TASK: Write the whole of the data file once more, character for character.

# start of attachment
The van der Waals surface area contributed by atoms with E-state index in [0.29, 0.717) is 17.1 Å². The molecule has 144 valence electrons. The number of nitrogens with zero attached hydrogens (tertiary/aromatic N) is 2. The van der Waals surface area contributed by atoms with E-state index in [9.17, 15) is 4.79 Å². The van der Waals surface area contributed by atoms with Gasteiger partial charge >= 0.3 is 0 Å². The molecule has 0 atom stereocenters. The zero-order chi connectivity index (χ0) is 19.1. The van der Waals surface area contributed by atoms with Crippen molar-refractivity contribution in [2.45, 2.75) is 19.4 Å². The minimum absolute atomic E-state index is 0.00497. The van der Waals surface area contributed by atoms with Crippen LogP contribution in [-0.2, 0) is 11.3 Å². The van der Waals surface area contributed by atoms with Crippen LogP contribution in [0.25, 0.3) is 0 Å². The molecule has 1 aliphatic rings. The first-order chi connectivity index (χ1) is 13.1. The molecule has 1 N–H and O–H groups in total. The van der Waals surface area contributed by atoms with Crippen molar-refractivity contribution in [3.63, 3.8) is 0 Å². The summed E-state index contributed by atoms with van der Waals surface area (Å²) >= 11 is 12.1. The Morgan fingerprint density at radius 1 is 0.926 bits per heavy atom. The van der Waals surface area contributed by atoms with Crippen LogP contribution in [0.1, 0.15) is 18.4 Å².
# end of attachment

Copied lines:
The van der Waals surface area contributed by atoms with E-state index in [0.29, 0.717) is 17.1 Å². The molecule has 144 valence electrons. The number of nitrogens with zero attached hydrogens (tertiary/aromatic N) is 2. The van der Waals surface area contributed by atoms with E-state index in [9.17, 15) is 4.79 Å². The van der Waals surface area contributed by atoms with Gasteiger partial charge >= 0.3 is 0 Å². The molecule has 0 atom stereocenters. The zero-order chi connectivity index (χ0) is 19.1. The van der Waals surface area contributed by atoms with Crippen molar-refractivity contribution in [2.45, 2.75) is 19.4 Å². The minimum absolute atomic E-state index is 0.00497. The van der Waals surface area contributed by atoms with Crippen LogP contribution in [-0.2, 0) is 11.3 Å². The van der Waals surface area contributed by atoms with Crippen LogP contribution in [0.25, 0.3) is 0 Å². The molecule has 1 aliphatic rings. The first-order chi connectivity index (χ1) is 13.1. The molecule has 1 N–H and O–H groups in total. The van der Waals surface area contributed by atoms with Crippen molar-refractivity contribution in [3.63, 3.8) is 0 Å². The summed E-state index contributed by atoms with van der Waals surface area (Å²) >= 11 is 12.1. The Morgan fingerprint density at radius 1 is 0.926 bits per heavy atom. The van der Waals surface area contributed by atoms with Crippen LogP contribution in [0.1, 0.15) is 18.4 Å².